Dear Heloise: Why is it that when I run into the grocery store for just milk and eggs, they are always at the very back of the store? — Mary Ann D. in Texas
Mary Ann, thank you for your letter. This is an opportunity to talk about the layout at the supermarket. There are some “tricks” that grocery retailers use to get us to spend more.
Necessities, like milk and eggs, are in the back of the store. This way, you’ll walk through and be tempted by other items.
More-expensive items are in the front. When you first come in, you have money to spend!
Things that go together are placed together, like chips and dip. This will lure you into spending more.
The costliest items typically are on the shelf at eye level.
Retailers may use scents to entice you, too. Warm cinnamon rolls and bread smell yummy!
Be a smart shopper and read those labels! — Heloise
STUMPED ON STUFFING STOCKINGS?
Dear Readers: Need hints on what to put in those Christmas stockings? Read on: rain bonnets, perfumed soaps, emery boards, lipsticks, new socks, pocket combs, handkerchiefs, keychains, coin purses and potholders.
The above came from the files of my mother’s, the original Heloise (1919-1977), and it appeared in a column dated Dec. 24, 1970 — time-tested! — Heloise
Dear Heloise: I use last year’s Christmas cards to decorate gifts I’m giving this year. I wrap the gifts in plain wrapping paper and attach card fronts to the paper with double-sided tape.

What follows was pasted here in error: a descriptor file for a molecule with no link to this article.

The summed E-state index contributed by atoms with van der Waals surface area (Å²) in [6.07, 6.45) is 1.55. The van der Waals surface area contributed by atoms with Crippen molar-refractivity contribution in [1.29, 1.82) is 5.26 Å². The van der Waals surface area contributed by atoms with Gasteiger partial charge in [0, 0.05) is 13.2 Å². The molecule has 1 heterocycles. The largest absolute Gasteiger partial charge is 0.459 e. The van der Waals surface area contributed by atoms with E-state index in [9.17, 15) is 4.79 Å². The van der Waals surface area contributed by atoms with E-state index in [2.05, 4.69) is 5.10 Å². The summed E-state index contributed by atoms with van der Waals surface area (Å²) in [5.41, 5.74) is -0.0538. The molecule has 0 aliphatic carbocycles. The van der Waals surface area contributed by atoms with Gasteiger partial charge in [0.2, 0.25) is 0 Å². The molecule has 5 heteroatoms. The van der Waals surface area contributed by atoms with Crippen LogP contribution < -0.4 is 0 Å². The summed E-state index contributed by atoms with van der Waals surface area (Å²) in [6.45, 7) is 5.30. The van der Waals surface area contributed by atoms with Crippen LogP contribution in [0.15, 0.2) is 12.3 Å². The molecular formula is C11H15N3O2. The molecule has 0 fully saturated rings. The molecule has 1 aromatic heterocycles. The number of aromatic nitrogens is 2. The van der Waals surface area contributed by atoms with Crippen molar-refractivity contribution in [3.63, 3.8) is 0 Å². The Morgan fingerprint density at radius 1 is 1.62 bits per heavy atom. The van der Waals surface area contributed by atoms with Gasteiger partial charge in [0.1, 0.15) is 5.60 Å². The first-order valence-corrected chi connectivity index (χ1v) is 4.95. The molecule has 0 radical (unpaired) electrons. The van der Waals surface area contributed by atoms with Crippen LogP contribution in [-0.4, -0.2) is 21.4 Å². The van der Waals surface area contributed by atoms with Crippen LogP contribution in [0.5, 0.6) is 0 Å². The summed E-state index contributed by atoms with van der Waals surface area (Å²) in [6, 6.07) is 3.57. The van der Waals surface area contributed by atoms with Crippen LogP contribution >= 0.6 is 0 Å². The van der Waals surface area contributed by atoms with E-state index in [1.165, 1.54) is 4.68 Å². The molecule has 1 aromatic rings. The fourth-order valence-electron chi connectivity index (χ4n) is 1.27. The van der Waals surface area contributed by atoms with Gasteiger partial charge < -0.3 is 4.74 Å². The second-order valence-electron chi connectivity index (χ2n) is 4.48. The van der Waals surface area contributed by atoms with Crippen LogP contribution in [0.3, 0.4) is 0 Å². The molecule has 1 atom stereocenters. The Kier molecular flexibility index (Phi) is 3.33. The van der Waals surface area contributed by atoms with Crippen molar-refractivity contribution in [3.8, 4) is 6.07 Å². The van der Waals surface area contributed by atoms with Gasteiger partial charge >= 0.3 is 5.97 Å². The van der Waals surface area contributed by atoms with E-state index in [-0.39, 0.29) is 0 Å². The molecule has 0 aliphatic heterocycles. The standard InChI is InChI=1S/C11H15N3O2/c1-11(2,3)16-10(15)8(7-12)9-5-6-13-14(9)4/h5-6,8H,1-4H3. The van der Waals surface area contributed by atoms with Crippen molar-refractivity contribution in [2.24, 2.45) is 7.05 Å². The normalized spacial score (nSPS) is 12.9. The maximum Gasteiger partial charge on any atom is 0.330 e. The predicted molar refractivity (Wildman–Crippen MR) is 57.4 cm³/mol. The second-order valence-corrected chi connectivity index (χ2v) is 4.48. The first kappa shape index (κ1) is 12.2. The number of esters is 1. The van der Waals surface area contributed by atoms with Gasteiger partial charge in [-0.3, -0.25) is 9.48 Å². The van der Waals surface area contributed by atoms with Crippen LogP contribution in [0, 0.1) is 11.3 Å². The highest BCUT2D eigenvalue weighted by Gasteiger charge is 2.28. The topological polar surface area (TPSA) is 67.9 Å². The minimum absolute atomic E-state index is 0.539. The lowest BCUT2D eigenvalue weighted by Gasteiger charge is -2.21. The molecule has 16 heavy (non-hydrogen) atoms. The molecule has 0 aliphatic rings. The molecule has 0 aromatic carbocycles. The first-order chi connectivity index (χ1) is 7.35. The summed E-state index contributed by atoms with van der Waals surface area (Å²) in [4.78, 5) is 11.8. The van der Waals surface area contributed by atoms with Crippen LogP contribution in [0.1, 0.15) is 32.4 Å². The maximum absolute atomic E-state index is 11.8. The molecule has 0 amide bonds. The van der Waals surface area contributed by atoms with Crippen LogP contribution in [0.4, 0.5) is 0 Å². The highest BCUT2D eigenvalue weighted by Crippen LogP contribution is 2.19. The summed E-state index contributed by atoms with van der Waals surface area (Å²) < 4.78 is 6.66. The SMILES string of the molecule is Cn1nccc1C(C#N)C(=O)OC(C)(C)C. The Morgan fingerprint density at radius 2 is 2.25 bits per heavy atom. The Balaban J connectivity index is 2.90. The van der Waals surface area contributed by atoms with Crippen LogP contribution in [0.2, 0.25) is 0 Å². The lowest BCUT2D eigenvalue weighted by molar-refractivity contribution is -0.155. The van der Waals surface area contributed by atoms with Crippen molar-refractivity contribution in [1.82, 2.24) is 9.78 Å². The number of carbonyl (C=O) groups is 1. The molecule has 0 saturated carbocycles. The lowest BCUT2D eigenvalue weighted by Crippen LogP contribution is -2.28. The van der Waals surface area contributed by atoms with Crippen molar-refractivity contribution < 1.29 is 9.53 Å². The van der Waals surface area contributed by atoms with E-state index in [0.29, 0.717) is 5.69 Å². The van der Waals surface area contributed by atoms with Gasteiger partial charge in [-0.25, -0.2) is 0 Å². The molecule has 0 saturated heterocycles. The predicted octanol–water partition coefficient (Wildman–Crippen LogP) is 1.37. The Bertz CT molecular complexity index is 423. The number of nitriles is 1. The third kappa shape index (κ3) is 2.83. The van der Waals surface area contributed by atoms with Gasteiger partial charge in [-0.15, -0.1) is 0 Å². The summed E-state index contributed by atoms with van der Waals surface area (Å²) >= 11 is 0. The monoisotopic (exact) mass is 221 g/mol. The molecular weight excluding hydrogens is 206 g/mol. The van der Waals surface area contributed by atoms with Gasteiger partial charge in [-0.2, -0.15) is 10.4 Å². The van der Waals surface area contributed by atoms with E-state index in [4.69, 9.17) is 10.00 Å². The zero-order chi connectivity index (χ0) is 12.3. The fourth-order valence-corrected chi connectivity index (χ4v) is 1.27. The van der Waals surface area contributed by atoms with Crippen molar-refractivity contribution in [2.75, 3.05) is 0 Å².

I select cards that relate to the gift recipient (animal lovers, or pictures of Santa for a child). Then I frame the card with flat ribbon. If you need to ship packages, the flat decorations pack well. — Sandra, via email
NO GLITTER, PLEASE
Dear Heloise: I wish that card manufacturers would leave the glitter off of greeting cards. Every Christmas, we get several cards with glitter on them. It is pretty, but it gets all over my clothes, it falls everywhere, and it isn’t easy to clean up.
When we receive glittery cards, I peek inside the envelope to see who it’s from, and to read the verse and any note that has been written, then into the trash it goes! The nonglittery ones get displayed in a card rack. — A Reader, Charlotte, N.C.
YARN, NOT STAPLES
Dear Heloise: I use yarn instead of staples every foot to hold greenery down on my wooden deck, and I make the yarn long enough to hang down so I can add lights or ornaments to these pieces. — Marcie in Madison, S.D.
Send a money-saving or timesaving hint to Heloise, P.O. Box 795000, San Antonio, TX 78279-5000, fax it to 1-210-HELOISE or email it to Heloise@Heloise.com. I can’t answer your letter personally but will use the best hints received in my column.